By Sean Boelman
Outfest is one of the most important LGBTQIA+ organizations in film, and their annual festival in Los Angeles is one of the most exciting events of the year. A showcase of some of the year’s best LGBTQIA+ films — from both established and up-and-coming talent — the film is a great place for the community and allies to see stories that represent the LGBTQIA+ experience.
Many of the film’s playing at this year’s festival have been touring the festival circuit to great acclaim. Here are just a few recommendations of films that we think you shouldn’t miss if you’re attending this year’s Outfest in-person or online.
Chasing Chasing Amy
Chasing Chasing Amy is the closing night film of this year’s Outfest, fresh off its warmly-received Tribeca premiere. There truly have not been many documentaries that feel this intimate in a very long time. In the film, director Sav Rodgers explores his complex relationship with Kevin Smith’s controversial romance Chasing Amy, and how the film helped him in his journey of coming out as a trans man. It’s a great LGBTQIA+ film, but it’s also an exceptional dive into what it means to appreciate problematic art.
Egghead and Twinkie
Adapted from her award-winning short of the same name, Sarah Kambe Holland makes her debut with the ridiculously charming Egghead and Twinkie. Although the film’s a little bit scrappy, being a low-budget feature debut and all, what it has no shortage of is personality. It’s consistently funny and cute, telling a story that has undeniably familiar beats from a perspective that feels refreshing and honest. This is a film made for the younger attendees of festivals like Outfest, thus filling a worthy niche in the lineup.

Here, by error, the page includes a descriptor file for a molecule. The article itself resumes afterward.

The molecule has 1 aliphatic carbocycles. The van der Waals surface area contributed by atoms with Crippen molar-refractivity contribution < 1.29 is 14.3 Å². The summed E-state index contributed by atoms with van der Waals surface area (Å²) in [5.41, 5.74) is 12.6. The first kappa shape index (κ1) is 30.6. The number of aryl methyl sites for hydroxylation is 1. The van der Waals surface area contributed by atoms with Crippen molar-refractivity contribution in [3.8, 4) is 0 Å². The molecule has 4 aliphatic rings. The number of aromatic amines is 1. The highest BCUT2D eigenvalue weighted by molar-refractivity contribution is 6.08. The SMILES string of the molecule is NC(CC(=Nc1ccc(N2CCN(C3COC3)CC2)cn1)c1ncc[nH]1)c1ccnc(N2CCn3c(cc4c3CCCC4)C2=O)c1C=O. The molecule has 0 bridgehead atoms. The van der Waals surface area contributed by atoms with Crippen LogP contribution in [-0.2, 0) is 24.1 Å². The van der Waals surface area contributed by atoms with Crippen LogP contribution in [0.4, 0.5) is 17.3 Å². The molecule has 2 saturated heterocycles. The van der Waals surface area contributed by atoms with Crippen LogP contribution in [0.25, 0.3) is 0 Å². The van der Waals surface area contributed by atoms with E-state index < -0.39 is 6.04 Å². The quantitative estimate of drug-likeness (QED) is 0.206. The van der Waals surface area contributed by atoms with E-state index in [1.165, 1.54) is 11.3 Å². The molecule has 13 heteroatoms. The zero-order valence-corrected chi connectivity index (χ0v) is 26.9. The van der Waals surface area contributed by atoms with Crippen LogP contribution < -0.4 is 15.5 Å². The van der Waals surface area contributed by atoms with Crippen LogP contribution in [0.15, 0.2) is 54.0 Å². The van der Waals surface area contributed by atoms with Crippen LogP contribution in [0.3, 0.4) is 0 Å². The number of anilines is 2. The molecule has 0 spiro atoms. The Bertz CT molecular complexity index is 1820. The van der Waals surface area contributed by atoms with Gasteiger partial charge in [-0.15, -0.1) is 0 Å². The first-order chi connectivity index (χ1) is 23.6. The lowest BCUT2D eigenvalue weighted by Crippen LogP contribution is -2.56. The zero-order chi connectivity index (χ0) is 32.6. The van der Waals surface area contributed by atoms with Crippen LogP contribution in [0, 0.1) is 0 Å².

D. Smith’s documentary Kokomo City took home both the Audience and NEXT Innovator awards at this year’s Sundance Film Festival, showing how much it resonated with viewers and the industry alike. Telling the story of four transgender sex workers in their own words, this is not the type of documentary that’s polished and slick — instead opting for production values that could almost be described as amateurish. However, the storytelling on display here is so captivating that it’s hard to deny the power of the film.
Rotting in the Sun
When Rotting in the Sun played at Sundance, we called it “audacious” and expected it to never be seen again because of its edgy, explicit, and dick-filled gay dark comedy. Thankfully, Mubi picked it up for a release later this year and is making a stop at Outfest to build up some buzz. If you are able to see one movie at this year’s festival, make it this. Sebastian Silva’s film remains one of the most idiosyncratic and singular to come out this year, and while some viewers may be put off by the film’s aggressive nature, it’s the type of film that you just have to see.
Outfest runs in-person in Los Angeles from July 13-23, and online from July 17-30.
The Snake Hole
Retrospectives, opinion pieces, awards commentary, personal essays, and any other type of article that isn't a traditional review or interview.